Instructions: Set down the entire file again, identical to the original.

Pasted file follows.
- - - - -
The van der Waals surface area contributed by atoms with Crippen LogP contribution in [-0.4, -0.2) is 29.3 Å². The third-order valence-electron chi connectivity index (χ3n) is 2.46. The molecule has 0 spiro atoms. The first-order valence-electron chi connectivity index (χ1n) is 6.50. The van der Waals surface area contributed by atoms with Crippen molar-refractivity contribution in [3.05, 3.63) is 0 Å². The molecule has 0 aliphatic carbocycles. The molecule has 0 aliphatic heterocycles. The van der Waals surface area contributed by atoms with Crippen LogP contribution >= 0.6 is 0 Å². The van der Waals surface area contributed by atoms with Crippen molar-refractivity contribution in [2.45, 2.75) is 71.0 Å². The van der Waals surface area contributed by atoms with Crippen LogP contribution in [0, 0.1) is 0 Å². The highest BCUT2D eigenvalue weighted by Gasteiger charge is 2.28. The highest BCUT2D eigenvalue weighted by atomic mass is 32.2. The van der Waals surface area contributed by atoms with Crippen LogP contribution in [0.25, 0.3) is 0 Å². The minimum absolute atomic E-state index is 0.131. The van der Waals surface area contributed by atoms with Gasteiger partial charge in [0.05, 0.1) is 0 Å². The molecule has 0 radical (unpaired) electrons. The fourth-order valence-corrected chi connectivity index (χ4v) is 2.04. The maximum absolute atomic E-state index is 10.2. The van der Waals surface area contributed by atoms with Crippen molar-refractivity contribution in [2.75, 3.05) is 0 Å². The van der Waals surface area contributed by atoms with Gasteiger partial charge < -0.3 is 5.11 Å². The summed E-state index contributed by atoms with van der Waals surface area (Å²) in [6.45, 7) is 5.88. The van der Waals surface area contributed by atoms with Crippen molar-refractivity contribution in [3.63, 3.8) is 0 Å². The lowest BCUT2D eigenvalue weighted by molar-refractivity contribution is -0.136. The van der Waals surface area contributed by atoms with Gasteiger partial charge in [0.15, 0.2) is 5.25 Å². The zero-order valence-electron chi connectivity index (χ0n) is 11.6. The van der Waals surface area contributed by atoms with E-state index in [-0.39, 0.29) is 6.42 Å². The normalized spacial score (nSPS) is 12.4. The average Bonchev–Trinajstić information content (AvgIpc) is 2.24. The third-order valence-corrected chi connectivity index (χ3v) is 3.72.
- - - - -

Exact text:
The van der Waals surface area contributed by atoms with Crippen LogP contribution in [-0.4, -0.2) is 29.3 Å². The third-order valence-electron chi connectivity index (χ3n) is 2.46. The molecule has 0 spiro atoms. The first-order valence-electron chi connectivity index (χ1n) is 6.50. The van der Waals surface area contributed by atoms with Crippen molar-refractivity contribution in [3.05, 3.63) is 0 Å². The molecule has 0 aliphatic carbocycles. The molecule has 0 aliphatic heterocycles. The van der Waals surface area contributed by atoms with Crippen LogP contribution >= 0.6 is 0 Å². The van der Waals surface area contributed by atoms with Crippen molar-refractivity contribution in [2.45, 2.75) is 71.0 Å². The van der Waals surface area contributed by atoms with Crippen LogP contribution in [0, 0.1) is 0 Å². The highest BCUT2D eigenvalue weighted by Gasteiger charge is 2.28. The highest BCUT2D eigenvalue weighted by atomic mass is 32.2. The van der Waals surface area contributed by atoms with Crippen LogP contribution in [0.25, 0.3) is 0 Å². The minimum absolute atomic E-state index is 0.131. The van der Waals surface area contributed by atoms with Gasteiger partial charge in [0.05, 0.1) is 0 Å². The molecule has 0 radical (unpaired) electrons. The fourth-order valence-corrected chi connectivity index (χ4v) is 2.04. The maximum absolute atomic E-state index is 10.2. The van der Waals surface area contributed by atoms with Crippen molar-refractivity contribution in [2.75, 3.05) is 0 Å². The van der Waals surface area contributed by atoms with Gasteiger partial charge < -0.3 is 5.11 Å². The summed E-state index contributed by atoms with van der Waals surface area (Å²) in [6.45, 7) is 5.88. The van der Waals surface area contributed by atoms with Crippen molar-refractivity contribution in [3.63, 3.8) is 0 Å². The lowest BCUT2D eigenvalue weighted by molar-refractivity contribution is -0.136. The van der Waals surface area contributed by atoms with Gasteiger partial charge in [0.15, 0.2) is 5.25 Å². The zero-order valence-electron chi connectivity index (χ0n) is 11.6. The van der Waals surface area contributed by atoms with E-state index in [-0.39, 0.29) is 6.42 Å². The normalized spacial score (nSPS) is 12.4. The average Bonchev–Trinajstić information content (AvgIpc) is 2.24. The third-order valence-corrected chi connectivity index (χ3v) is 3.72.